Liver resection has become the treatment of choice for liver metastasis after colorectal cancer. However, HIV patients have been long denied this chance of cure. The increase in survival of patients with HIV infection is attributed to the use of highly active antiretroviral therapy (HAART). The changes in natural history have prompted the medical community to consider therapeutic strategies including the possibility of major surgery and solid organ transplantation to contrast the clinical picture of end-organ failure or malignancies with a poor prognosis.As results in long-term outcome have not been encouraging, surgeons are not willing to get involved in their management, and both oncologists and infectivologists do not often refer these patients to surgeons. From the advent of HAART to the present, we have treated nine HIV patients of which eight were with major surgery (five orthotopic liver transplants, two liver resections and one head pancreatico-duodenectomy) and one was with a large wound hernia repair.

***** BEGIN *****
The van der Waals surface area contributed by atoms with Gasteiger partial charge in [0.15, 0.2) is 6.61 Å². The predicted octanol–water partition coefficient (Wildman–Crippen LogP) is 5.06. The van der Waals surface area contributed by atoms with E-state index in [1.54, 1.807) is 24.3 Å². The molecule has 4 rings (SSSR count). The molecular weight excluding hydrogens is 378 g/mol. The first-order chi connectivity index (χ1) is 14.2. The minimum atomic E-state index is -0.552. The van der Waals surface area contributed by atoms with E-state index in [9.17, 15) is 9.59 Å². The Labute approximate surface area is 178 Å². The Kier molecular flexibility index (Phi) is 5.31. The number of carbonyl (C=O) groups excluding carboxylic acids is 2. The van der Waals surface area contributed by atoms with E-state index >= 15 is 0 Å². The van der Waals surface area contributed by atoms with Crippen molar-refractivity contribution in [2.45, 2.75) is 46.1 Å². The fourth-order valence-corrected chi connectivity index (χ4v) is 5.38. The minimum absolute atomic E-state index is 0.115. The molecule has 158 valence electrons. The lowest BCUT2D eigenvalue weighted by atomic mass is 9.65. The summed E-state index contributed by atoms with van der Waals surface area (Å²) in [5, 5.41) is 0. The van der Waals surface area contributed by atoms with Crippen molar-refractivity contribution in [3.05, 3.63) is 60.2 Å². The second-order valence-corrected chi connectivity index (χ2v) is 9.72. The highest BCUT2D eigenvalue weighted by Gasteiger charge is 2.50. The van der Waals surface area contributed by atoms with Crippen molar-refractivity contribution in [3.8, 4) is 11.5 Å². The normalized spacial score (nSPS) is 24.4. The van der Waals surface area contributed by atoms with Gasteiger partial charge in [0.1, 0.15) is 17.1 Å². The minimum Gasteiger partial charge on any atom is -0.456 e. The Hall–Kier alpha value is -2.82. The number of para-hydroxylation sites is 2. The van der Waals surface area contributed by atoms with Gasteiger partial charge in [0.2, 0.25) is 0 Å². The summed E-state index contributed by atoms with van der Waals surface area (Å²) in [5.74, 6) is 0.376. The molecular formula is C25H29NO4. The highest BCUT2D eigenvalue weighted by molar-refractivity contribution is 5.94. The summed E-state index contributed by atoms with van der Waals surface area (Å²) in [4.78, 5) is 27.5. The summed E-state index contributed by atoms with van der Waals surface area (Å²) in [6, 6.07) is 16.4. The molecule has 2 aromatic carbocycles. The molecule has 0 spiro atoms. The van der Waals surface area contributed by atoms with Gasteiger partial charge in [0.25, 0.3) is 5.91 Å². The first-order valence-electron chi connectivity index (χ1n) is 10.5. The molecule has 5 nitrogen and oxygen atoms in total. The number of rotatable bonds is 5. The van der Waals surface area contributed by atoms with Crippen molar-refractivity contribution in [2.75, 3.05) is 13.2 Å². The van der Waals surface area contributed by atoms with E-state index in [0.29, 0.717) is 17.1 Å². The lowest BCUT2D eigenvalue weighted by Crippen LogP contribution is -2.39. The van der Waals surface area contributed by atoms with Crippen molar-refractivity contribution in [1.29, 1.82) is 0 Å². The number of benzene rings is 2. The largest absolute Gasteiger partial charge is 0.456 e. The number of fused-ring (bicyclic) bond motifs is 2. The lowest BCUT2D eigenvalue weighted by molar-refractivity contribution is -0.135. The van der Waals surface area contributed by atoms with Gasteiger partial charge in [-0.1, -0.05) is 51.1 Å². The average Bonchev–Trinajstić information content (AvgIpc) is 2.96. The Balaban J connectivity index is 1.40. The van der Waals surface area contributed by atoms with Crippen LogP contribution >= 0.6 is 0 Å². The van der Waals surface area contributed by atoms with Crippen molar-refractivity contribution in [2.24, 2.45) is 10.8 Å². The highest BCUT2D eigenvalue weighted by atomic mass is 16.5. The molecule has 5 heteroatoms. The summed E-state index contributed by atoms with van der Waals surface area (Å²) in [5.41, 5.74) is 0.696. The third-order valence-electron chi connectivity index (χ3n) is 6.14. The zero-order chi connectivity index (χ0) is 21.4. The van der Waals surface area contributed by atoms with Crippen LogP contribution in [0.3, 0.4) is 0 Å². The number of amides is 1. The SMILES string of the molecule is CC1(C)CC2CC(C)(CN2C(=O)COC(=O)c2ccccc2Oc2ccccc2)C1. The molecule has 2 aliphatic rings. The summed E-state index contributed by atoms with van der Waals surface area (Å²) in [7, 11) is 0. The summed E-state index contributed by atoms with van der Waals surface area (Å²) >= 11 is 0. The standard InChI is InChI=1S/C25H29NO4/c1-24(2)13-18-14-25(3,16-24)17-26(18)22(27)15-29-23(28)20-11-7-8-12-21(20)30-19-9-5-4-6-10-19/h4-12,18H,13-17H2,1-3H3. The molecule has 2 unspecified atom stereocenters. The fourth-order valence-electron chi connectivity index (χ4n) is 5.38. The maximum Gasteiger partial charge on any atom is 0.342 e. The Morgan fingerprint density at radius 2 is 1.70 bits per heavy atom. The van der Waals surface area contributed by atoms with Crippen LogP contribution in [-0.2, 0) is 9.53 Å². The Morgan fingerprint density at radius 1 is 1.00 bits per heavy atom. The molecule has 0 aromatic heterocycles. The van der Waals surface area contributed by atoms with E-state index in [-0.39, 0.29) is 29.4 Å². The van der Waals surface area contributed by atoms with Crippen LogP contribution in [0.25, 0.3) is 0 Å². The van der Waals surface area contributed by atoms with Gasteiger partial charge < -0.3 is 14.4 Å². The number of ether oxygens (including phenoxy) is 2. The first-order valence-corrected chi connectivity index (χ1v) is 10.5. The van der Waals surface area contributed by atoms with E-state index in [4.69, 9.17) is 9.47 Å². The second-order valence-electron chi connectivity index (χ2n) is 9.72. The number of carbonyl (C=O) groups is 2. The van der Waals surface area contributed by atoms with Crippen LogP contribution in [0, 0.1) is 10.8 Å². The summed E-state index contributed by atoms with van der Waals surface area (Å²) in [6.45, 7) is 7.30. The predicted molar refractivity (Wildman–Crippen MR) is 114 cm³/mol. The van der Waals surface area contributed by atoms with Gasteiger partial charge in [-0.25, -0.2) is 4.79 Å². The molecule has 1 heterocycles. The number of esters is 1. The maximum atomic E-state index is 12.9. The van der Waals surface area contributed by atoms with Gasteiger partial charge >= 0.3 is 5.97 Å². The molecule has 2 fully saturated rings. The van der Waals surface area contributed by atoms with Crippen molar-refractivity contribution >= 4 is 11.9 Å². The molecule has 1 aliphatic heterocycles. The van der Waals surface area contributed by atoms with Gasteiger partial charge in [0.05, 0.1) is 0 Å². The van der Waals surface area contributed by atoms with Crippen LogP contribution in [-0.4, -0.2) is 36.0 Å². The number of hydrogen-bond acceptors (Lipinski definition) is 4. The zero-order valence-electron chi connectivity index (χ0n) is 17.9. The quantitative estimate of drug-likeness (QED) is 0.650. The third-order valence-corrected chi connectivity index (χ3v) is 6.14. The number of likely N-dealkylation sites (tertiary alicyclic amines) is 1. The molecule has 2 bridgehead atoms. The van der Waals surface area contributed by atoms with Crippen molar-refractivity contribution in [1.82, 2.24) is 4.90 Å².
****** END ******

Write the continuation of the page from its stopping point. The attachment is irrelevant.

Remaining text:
|Anno di pubblicazione:||2006|
|Titolo:||Liver resection of metastasis by colorectal cancer in a HIV patient|
|Autori:||Di Benedetto F; De Ruvo N; Masetti M; Cautero N; Quintim C; Montalti R; Gerunda GE; Guaraldi G; Tirelli U; Berretta M|
|Appare nelle tipologie:||Articolo su rivista|
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